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Love Against Revenge in Shelley's Prometheus
THE MODERNIST PREJUDICE AGAINST SHELLEY has almost disappeared, but when I talk to friends I discover that few have ever cared for his poetry, and if they go back now to read him sometimes they reinvent the prejudice. This resistance is not indifference. Shelley can disturb one's self-knowledge and even one's idea of what self-knowledge may be; and in reaction against the unheard-of demand he routinely makes, one is apt to dismiss him as extravagant. Much of Shelley continues to be outside my range, and occasionally I feel him pulling farther away, as if his starting point were my outermost limit. The fact is shaming enough to prompt a decorous defensiveness. Yet in many of his most far-fetched poems, it seems to me, he justifies his procedures as one looks for a great artist to do. The main reason we find his poetry difficult is its difficulty.
Shelley was a member of the first generation to accept the French Revolution as an accomplished change in the world. It was, he thought, a change for the better; he considered himself a revolutionary, though the Terror and the Napoleonic wars left their chastening mark on him. A sentence from the Preface to The Revolt of Islam, of 1817, states most clearly an intuition he held as deeply a year later when he wrote the first act of Prometheus Unbound: "There is a reflux in the tide of human things which bears the shipwrecked hopes of men into a secure haven after the storms are past." 1 Humanity, by the adaptive work of thoughts and feelings, will prove to have readied itself for any great mutation that occurs in society; so that the violence of a revolution is likely to be [End Page 239] extrinsic and unnecessary. The reasons for the assurance implicit here are brought forward in the two great prose works of his last years, A Defence of Poetry and A Philosophical View of Reform. By the time any revolution happens in life, Shelley believes, it has already happened in language, with causes that are as visible as the difference between a living and a dead metaphor. Poetry—by which he means anything imaginative and man-made whose good survives the defects of its maker—"redeems from decay the visitations of the divinity in man." He thinks that poets (including some lawgivers and social critics) are "the mirrors of the gigantic shadows which futurity casts upon the present." The last phrase, from the closing paragraph of A Defence of Poetry, seemed to Shelley important enough to be used also in A Philosophical View of Reform. For him, the principle of reform in language is identical with the principle of reform in thought and action.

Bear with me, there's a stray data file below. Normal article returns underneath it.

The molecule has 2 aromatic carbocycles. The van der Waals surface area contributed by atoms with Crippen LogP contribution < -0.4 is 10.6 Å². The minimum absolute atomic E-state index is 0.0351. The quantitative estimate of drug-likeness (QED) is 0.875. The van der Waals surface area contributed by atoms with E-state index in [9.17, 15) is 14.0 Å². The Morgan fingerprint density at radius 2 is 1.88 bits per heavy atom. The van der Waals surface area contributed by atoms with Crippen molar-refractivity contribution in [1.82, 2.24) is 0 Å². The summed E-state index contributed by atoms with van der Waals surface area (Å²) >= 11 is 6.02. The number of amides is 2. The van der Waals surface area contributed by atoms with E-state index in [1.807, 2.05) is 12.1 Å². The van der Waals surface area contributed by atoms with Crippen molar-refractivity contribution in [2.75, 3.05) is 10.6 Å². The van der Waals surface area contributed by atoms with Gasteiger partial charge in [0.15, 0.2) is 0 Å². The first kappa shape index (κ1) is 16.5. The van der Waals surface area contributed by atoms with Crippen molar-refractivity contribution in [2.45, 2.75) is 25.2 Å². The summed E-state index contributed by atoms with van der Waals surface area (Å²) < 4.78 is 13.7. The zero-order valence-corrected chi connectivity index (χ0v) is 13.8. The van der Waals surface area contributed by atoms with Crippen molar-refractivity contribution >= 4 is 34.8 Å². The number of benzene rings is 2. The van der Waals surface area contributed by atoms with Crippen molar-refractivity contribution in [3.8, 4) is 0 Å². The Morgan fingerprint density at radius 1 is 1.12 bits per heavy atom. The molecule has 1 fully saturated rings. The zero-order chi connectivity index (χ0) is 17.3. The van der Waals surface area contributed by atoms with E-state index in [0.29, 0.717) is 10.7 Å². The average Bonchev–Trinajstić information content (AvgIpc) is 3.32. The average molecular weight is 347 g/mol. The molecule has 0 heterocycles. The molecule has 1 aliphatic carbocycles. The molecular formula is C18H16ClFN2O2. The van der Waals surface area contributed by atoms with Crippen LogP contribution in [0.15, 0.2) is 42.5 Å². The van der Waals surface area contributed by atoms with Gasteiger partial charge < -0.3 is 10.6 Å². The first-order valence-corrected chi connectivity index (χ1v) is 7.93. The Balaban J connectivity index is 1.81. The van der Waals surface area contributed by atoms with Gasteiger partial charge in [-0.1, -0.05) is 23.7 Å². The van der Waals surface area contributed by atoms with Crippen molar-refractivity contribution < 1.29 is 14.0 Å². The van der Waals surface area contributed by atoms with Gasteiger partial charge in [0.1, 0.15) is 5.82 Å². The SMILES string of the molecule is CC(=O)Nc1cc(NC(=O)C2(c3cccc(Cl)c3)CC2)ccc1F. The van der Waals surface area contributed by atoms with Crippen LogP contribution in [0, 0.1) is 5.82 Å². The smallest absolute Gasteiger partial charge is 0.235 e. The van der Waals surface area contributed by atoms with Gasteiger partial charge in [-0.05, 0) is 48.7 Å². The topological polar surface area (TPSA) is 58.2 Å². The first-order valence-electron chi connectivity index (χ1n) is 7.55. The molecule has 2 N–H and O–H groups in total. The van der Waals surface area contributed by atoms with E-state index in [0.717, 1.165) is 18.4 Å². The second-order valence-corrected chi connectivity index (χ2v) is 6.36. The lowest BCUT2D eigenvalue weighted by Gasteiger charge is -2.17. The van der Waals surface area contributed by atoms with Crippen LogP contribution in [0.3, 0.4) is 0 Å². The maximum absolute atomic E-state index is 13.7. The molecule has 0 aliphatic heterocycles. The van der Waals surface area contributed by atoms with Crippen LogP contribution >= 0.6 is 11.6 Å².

His doctrine belongs to the high Enlightenment, and he had accepted, more complacently, I believe, in his poetry than in his prose, the idea of the poet or thinker or man-of-mind as a bringer of light to humanity. That ideal was strong in Wordsworth too, with his conception of the poet as "the rock of defence for human nature," but in Shelley it exists in tension with another belief: that the instinct for acting and suffering at the bidding of a nature "not our own" may become as general as the appeal of the revolution now accomplished. Only in having a language for thoughts and feelings does the poet differ from other men and women. This, for Shelley, is a difference not (as it was for Wordsworth) between a speaker and a listener, but rather like that between a translator and a reader. If the poet were unique in the way a revolutionary leader is unique, he would be the protagonist of a fable of revenge that needs likewise its antagonist. Our thoughts about change go along these lines because they tend to be thoughts about contest. But in his later poetry, and in Prometheus Unbound above all, Shelley was looking at...